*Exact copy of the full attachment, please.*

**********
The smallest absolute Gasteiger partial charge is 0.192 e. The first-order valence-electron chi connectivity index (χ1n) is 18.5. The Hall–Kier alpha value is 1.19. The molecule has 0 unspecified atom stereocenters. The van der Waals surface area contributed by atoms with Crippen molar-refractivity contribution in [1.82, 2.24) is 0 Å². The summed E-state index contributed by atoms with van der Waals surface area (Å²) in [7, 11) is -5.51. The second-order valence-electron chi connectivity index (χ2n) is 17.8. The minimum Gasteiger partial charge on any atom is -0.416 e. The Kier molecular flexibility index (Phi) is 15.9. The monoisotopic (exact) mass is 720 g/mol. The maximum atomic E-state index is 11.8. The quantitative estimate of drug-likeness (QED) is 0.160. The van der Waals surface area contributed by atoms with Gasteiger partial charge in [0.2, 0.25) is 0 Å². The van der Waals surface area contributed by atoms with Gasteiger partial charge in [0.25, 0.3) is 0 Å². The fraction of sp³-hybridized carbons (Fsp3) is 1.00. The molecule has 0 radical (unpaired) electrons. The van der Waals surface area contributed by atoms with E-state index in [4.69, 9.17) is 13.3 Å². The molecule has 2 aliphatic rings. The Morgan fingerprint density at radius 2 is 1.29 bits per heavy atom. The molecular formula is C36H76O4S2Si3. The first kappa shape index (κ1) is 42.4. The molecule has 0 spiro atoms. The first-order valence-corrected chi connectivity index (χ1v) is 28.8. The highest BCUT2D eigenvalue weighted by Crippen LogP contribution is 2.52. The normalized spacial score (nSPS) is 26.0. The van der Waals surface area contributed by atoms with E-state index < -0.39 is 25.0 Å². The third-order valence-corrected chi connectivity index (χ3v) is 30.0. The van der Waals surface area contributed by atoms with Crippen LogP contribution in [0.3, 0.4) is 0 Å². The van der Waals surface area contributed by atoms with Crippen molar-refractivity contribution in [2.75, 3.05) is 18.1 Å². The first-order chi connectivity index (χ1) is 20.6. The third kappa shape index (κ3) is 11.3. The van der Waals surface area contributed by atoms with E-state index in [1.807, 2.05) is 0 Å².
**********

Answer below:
The smallest absolute Gasteiger partial charge is 0.192 e. The first-order valence-electron chi connectivity index (χ1n) is 18.5. The Hall–Kier alpha value is 1.19. The molecule has 0 unspecified atom stereocenters. The van der Waals surface area contributed by atoms with Crippen molar-refractivity contribution in [1.82, 2.24) is 0 Å². The summed E-state index contributed by atoms with van der Waals surface area (Å²) in [7, 11) is -5.51. The second-order valence-electron chi connectivity index (χ2n) is 17.8. The minimum Gasteiger partial charge on any atom is -0.416 e. The Kier molecular flexibility index (Phi) is 15.9. The monoisotopic (exact) mass is 720 g/mol. The maximum atomic E-state index is 11.8. The quantitative estimate of drug-likeness (QED) is 0.160. The van der Waals surface area contributed by atoms with Gasteiger partial charge in [0.2, 0.25) is 0 Å². The van der Waals surface area contributed by atoms with Gasteiger partial charge in [0.25, 0.3) is 0 Å². The fraction of sp³-hybridized carbons (Fsp3) is 1.00. The molecule has 0 radical (unpaired) electrons. The van der Waals surface area contributed by atoms with E-state index in [4.69, 9.17) is 13.3 Å². The molecule has 2 aliphatic rings. The Morgan fingerprint density at radius 2 is 1.29 bits per heavy atom. The molecular formula is C36H76O4S2Si3. The first kappa shape index (κ1) is 42.4. The molecule has 0 spiro atoms. The first-order valence-corrected chi connectivity index (χ1v) is 28.8. The highest BCUT2D eigenvalue weighted by Crippen LogP contribution is 2.52. The normalized spacial score (nSPS) is 26.0. The van der Waals surface area contributed by atoms with E-state index < -0.39 is 25.0 Å². The third-order valence-corrected chi connectivity index (χ3v) is 30.0. The van der Waals surface area contributed by atoms with Crippen LogP contribution in [0.3, 0.4) is 0 Å². The van der Waals surface area contributed by atoms with Crippen molar-refractivity contribution in [2.75, 3.05) is 18.1 Å². The first-order chi connectivity index (χ1) is 20.6. The third kappa shape index (κ3) is 11.3. The van der Waals surface area contributed by atoms with E-state index in [1.807, 2.05) is 0 Å².